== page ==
The Importance of Being Earnest

by John Stoltenberg

Scena Theatre has brought back its hit 2011 production of The Importance of Being Earnest, Oscar Wilde’s classic comedy of errors, and DC’s summer just got wittier and sweeter. In Scena’s delectable staging, the show plays like a clockwork confection, and serves up Wilde’s biting bon mots like a shop full of bon bons.

With a twist.

Director Robert McNamara (Scena’s Founder and Artistic Director) has cast the show with actors who in life do not present as the gender of the character they play. (Once upon a time one would say they play characters of “the opposite sex”—but nowadays the words opposite and sex in this context have become, as Wilde might say, curiously unfashionable.) The entertaining result is a blurring of gender expression that, as Wilde might say, has become curiously fashionable. Not to mention great fun.

Wilde held a mirror up to the society he lived in, in zinger after zinger. And in The Importance of Being Earnest, not a few of his snarky apothegms send up conventions of male and female social behavior. The captivating result in Scena’s cross-gender-cast production is that such quips in the script take on fresh resonance.

For instance when Danielle Davy, who plays a dandy, arrogant Algernon, says with a frat-boy leer and winks…

The only way to behave to a woman is to make love to her, if she is pretty, and to someone else, if she is plain.

the line becomes all the more incisive. And when she (as he) says…

All women become like their mothers. That is their tragedy. No man does. That’s his.

…the line becomes all the more trenchant.

David Bryan Jackson, who plays the prim and prissy Miss Prism to a tea-cake, at one point says to the Rev. Chasuble, whom Ms. Prism has romantic designs on…

You are too much alone, dear Dr. Chasuble. You should get married. A misanthrope I can understand—a womanthrope, never!

…and instantly, because the right rector is played with winning shyness by Amie Cazel, Wilde’s neologism for misogyny lands as more than a jest—it gets meta.

Though the text treats in this production are plentiful, what puts it over the top are the performances. Notable among them is Nanna Ingvarsson, who plays the deceitful lady-killer Jack aka John aka Earnest. Written as a bit of a fop, Jack in Ingvarsson’s portrayal becomes more of a swaggering dude, as when she (as he) sits and totally nails manspreading. The play’s lens on gender sharpens as the imperious Lady Bracknell is played by Ingvarsson’s real-life husband, Brian Hemmingsen. Though called in the script “a Gorgon” and “monster,” Lady Bracknell in Hemmingsen’s prepossessing portrayal has a dramatic authority that self-evidently towers over and intimidates everyone else on stage without drag-bitch cliches.

Said cliches do show up hilariously, however, in the performances of Graham Pilato as Gwendolyn (who is smitten with Jack, thinking his name is Earnest) and Robert Scheire as Cecily (who falls for Algernon, thinking his name is Earnest).  Their coy seductions of their beaus are ridiculously apt—with Pilato scurrying everywhere on tiny tiptoe and Scheire slinking about languidly. And the vicious catfight they have when they discover they are both betrothed to the same Earnest is hysterical. Curiously, as Wilde might say again, in these two actors’  portrayals, the script’s sendup of fatuous femininity becomes sillier yet more gently knowing.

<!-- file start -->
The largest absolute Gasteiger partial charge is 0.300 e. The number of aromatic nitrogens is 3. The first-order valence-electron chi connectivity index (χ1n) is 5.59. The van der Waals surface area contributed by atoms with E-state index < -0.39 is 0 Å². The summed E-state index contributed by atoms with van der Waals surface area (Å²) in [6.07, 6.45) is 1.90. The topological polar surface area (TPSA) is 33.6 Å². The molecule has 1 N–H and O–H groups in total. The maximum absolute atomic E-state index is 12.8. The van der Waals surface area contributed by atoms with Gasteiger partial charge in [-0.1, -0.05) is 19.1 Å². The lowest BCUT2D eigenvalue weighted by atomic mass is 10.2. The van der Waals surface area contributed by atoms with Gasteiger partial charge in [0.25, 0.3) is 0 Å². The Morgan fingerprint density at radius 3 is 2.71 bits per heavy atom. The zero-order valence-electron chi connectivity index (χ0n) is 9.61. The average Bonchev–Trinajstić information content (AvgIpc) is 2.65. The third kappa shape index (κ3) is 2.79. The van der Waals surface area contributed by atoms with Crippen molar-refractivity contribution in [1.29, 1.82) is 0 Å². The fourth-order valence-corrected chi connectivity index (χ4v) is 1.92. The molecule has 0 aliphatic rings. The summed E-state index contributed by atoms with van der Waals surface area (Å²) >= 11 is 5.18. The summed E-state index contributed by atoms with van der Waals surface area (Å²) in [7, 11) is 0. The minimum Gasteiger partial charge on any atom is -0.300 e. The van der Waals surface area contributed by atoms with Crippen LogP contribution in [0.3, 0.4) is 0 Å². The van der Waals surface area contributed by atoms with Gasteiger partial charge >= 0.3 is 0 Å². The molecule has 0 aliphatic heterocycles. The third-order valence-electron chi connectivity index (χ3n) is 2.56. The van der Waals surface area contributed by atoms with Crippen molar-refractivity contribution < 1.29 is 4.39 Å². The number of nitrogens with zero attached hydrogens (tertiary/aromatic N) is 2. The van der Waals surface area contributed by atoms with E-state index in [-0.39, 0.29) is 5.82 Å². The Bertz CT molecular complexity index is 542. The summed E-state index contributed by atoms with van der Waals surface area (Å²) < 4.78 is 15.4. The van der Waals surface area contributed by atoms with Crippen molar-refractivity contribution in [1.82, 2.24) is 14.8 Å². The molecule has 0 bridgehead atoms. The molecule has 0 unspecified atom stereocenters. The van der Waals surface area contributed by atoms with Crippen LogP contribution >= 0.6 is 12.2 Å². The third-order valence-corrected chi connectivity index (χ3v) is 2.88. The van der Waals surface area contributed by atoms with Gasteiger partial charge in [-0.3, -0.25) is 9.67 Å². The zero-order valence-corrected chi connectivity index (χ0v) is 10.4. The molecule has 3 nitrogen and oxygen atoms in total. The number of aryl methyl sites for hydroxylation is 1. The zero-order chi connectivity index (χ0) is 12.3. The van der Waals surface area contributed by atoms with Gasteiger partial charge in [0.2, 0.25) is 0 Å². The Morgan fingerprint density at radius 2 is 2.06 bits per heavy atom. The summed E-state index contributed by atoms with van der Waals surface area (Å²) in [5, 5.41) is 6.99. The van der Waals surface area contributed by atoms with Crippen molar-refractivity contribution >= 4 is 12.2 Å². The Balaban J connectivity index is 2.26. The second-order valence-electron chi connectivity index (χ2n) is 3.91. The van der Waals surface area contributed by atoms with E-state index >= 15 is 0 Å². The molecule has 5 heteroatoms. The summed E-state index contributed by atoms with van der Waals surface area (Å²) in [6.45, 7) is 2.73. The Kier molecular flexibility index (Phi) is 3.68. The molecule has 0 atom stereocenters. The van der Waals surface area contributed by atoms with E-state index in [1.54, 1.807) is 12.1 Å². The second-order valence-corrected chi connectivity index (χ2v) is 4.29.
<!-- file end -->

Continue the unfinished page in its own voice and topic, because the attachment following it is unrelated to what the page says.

Ellie Nicoll as Lane and Mary Suib as Merriman each bring an intriguing archness to the roles of the two manservants and add to the topsy-turvy ensemble. Scenic Designer Michael C. Stepowany has set the action amid wedding-cake-like white filigree and trellises, which Lighting Designer Marianne Meadows brings brightly aglow. The cast is truly dressed to the nines, and special commendation goes to Costume Designer Alisa Mandel, whose eye-popping creations appear in the accompanying photos.

A screen upstage programmed by Projection Content Designer Tony Starnes shows black-and-white photographs of period cityscapes and country estates, which nicely locates the script’s sense of place. Now and then the screen also projects texts that comment on the action, such as “Enter the Dragon!” when Lady Bracknell appears and “Tea for Two,” when that is in fact what’s happening. (Whether these glosses add to one’s experience will be a matter of taste. For me Wilde’s play in this production was already plenty meta, so I paid the interpolations little attention—but nor did they detract.)

On top of being tres trendy, Scena—in having female characters as conceived by a man given voice by male actors, and in simultaneously having female actors give voice to male characters conceived by the same dead white male playwright—has achieved cheeky counter-programming to DC’s current Women’s Voices Theater Festival. I doubt that was the company’s intention (Earnest was swapped in at the eleventh hour when, sadly, a previously announced production of Three Sisters had to be cancelled). But as a tantalizing theatrical interrogation into the contemporary meaning of gender in society, it worked brilliantly.

All told, Scena’s The Importance of Being Earnest is an enlightening light entertainment as delicious and satisfying as can be.

Running Time: Two hours 15 minutes, including one 15-minute intermission.

The Importance of Being Earnest plays through Septmber 13, 2015, at Scena Theatre, performing at The Paul Sprenger Theatre at Atlas Performing Arts Center – 1333 H Street NE, in Washington, D.C. For tickets, reserve by phone, 202.399.7993 ext. 2, or purchase them online.

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